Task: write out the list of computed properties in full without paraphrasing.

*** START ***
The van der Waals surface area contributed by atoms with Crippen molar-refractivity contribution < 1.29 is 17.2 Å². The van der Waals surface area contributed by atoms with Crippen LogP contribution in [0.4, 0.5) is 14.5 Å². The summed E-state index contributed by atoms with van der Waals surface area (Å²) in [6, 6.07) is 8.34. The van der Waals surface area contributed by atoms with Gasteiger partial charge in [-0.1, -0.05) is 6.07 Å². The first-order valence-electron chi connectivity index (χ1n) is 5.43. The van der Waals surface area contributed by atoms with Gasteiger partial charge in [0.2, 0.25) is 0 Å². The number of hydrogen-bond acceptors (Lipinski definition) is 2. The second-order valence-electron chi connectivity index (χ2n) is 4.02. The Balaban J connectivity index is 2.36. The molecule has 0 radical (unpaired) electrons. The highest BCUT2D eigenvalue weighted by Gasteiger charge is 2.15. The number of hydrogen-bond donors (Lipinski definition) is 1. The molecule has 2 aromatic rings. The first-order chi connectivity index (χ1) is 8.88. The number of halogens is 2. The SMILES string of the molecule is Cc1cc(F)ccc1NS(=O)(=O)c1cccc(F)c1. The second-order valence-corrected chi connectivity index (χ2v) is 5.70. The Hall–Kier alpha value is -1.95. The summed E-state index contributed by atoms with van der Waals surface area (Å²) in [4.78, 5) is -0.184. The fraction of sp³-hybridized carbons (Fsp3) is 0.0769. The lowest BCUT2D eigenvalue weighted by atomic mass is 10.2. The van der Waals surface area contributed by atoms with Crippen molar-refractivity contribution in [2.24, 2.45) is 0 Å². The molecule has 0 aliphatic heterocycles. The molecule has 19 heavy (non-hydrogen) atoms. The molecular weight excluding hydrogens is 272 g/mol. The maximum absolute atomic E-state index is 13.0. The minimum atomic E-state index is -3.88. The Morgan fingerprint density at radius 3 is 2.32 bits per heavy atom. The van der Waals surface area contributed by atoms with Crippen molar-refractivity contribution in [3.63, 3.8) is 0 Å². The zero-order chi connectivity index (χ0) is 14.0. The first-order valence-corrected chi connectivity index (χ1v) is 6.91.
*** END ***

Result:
The van der Waals surface area contributed by atoms with Crippen molar-refractivity contribution < 1.29 is 17.2 Å². The van der Waals surface area contributed by atoms with Crippen LogP contribution in [0.4, 0.5) is 14.5 Å². The summed E-state index contributed by atoms with van der Waals surface area (Å²) in [6, 6.07) is 8.34. The van der Waals surface area contributed by atoms with Gasteiger partial charge in [-0.1, -0.05) is 6.07 Å². The first-order valence-electron chi connectivity index (χ1n) is 5.43. The van der Waals surface area contributed by atoms with Gasteiger partial charge in [0.2, 0.25) is 0 Å². The number of hydrogen-bond acceptors (Lipinski definition) is 2. The second-order valence-electron chi connectivity index (χ2n) is 4.02. The Balaban J connectivity index is 2.36. The molecule has 0 radical (unpaired) electrons. The highest BCUT2D eigenvalue weighted by Gasteiger charge is 2.15. The number of hydrogen-bond donors (Lipinski definition) is 1. The molecule has 2 aromatic rings. The first-order chi connectivity index (χ1) is 8.88. The number of halogens is 2. The SMILES string of the molecule is Cc1cc(F)ccc1NS(=O)(=O)c1cccc(F)c1. The second-order valence-corrected chi connectivity index (χ2v) is 5.70. The Hall–Kier alpha value is -1.95. The summed E-state index contributed by atoms with van der Waals surface area (Å²) in [4.78, 5) is -0.184. The fraction of sp³-hybridized carbons (Fsp3) is 0.0769. The lowest BCUT2D eigenvalue weighted by atomic mass is 10.2. The van der Waals surface area contributed by atoms with Crippen molar-refractivity contribution in [2.24, 2.45) is 0 Å². The molecule has 0 aliphatic heterocycles. The molecule has 19 heavy (non-hydrogen) atoms. The molecular weight excluding hydrogens is 272 g/mol. The maximum absolute atomic E-state index is 13.0. The minimum atomic E-state index is -3.88. The Morgan fingerprint density at radius 3 is 2.32 bits per heavy atom. The van der Waals surface area contributed by atoms with Crippen molar-refractivity contribution in [3.63, 3.8) is 0 Å². The zero-order chi connectivity index (χ0) is 14.0. The first-order valence-corrected chi connectivity index (χ1v) is 6.91.